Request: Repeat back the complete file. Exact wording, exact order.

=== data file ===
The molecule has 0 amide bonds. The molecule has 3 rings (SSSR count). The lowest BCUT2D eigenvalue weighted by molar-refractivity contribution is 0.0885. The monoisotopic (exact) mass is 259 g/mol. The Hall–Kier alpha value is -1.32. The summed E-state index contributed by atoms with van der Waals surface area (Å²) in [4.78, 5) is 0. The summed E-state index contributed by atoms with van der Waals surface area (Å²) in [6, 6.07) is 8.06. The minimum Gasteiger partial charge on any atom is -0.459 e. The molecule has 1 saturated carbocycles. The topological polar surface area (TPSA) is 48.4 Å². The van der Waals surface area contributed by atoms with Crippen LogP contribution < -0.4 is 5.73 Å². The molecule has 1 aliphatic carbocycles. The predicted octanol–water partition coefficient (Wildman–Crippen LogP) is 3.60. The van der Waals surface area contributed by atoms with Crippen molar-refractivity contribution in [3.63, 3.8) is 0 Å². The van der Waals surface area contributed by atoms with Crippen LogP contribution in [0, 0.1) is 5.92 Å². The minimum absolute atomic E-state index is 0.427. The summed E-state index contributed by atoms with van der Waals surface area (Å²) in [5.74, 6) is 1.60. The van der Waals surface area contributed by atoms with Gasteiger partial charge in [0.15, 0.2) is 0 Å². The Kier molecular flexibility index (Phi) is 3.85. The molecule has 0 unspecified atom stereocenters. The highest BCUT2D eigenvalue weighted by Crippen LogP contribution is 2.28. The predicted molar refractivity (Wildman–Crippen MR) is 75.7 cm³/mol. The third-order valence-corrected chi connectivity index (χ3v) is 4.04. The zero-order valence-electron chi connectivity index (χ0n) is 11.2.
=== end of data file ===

The molecule has 0 amide bonds. The molecule has 3 rings (SSSR count). The lowest BCUT2D eigenvalue weighted by molar-refractivity contribution is 0.0885. The monoisotopic (exact) mass is 259 g/mol. The Hall–Kier alpha value is -1.32. The summed E-state index contributed by atoms with van der Waals surface area (Å²) in [4.78, 5) is 0. The summed E-state index contributed by atoms with van der Waals surface area (Å²) in [6, 6.07) is 8.06. The minimum Gasteiger partial charge on any atom is -0.459 e. The molecule has 1 saturated carbocycles. The topological polar surface area (TPSA) is 48.4 Å². The van der Waals surface area contributed by atoms with Crippen LogP contribution < -0.4 is 5.73 Å². The molecule has 1 aliphatic carbocycles. The predicted octanol–water partition coefficient (Wildman–Crippen LogP) is 3.60. The van der Waals surface area contributed by atoms with Crippen molar-refractivity contribution in [3.63, 3.8) is 0 Å². The van der Waals surface area contributed by atoms with Crippen LogP contribution in [0, 0.1) is 5.92 Å². The minimum absolute atomic E-state index is 0.427. The summed E-state index contributed by atoms with van der Waals surface area (Å²) in [5.74, 6) is 1.60. The van der Waals surface area contributed by atoms with Gasteiger partial charge in [0.15, 0.2) is 0 Å². The Kier molecular flexibility index (Phi) is 3.85. The molecule has 0 unspecified atom stereocenters. The highest BCUT2D eigenvalue weighted by Crippen LogP contribution is 2.28. The predicted molar refractivity (Wildman–Crippen MR) is 75.7 cm³/mol. The third-order valence-corrected chi connectivity index (χ3v) is 4.04. The zero-order valence-electron chi connectivity index (χ0n) is 11.2.